Welcome to the first podcast entry of my
See more monologues from Stephen Karam
Diwata is a high school student. Creative, dramatic, bold, and more than a little bitter, she turns
Welcome to the first podcast entry of my diary, updated daily at monoblog.com. Let’s hear it for my band -- that’s Casio in the background. Casio’s been programmed to play the only three chords I know over and over while I improvise a new song, live, before your ears, America. Ideally, the music would be a little more interesting, but I can’t play and sing at the same time, and I have no friends to help me out. “But Diwata,” you’re saying to yourselves, “You’re so odd and frumpy -- you must have friends.” But no, I don’t. All I have is my music………. My high school will be doing the timeless classic Once Upon a Mattress, and this year, like every other year, I will not get cast because of my talentless drama teacher -- a man I’ll call gay-guy-with-a-receding-hairline in order to protect Mr. Walter M. Healy’s anonymity. But this year, I think America should decide whether or not I get to showcase my skills in North Salem High’s multipurpose room. “But Diwata,” you’re asking, “How can we show you our undying love?” Calm yourselves, I’ll tell you. You see, Mr. Healy was foolish enough to include his email address on the bottom of his class syllabus; so I say, let the e-campaign begin: if you think that I should play the lead in the spring play, write the fool at email@example.com. That’s D-R-A-M-E-D-Y at A-O-L.com. (She turns the keyboard on, starting the musical vamp.) Mr. Healy, this verse… is for you.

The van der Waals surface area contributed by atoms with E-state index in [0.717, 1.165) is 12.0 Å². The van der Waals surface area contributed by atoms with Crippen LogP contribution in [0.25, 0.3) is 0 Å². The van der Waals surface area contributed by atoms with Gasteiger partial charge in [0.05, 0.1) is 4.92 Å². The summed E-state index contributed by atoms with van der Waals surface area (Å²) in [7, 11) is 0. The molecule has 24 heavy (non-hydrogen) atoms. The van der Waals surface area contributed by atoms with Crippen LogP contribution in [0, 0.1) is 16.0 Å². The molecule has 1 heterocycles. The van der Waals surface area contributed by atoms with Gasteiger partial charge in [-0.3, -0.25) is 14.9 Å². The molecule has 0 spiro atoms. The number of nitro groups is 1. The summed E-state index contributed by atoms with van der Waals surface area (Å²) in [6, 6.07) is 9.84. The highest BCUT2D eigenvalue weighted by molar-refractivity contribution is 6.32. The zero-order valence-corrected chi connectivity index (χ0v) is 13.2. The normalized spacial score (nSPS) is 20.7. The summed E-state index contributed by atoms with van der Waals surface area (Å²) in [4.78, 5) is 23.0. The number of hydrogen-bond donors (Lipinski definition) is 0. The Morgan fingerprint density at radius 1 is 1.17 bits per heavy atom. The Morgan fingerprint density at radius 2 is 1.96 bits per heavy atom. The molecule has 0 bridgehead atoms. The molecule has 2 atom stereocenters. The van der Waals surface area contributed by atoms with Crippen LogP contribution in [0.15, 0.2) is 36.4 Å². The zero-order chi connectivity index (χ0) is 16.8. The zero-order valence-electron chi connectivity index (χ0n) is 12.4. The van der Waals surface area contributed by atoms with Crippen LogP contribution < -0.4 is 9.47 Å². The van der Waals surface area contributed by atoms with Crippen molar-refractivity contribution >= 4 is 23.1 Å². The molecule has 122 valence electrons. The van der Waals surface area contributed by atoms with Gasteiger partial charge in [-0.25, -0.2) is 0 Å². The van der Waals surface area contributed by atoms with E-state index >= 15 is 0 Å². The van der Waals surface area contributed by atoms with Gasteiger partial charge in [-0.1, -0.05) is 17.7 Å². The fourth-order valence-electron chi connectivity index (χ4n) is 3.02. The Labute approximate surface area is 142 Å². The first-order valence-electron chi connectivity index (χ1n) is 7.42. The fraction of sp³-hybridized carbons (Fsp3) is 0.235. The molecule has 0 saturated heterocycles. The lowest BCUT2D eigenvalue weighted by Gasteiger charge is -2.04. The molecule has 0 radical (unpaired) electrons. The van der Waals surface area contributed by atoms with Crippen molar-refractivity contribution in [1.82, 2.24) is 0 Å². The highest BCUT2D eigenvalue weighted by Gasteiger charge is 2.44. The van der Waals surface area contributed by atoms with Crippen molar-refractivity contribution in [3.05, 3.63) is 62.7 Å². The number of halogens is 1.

Karam, Stephen. Speech and Debate. Dramatists Play Service, New York, NY. 2008. p. 21.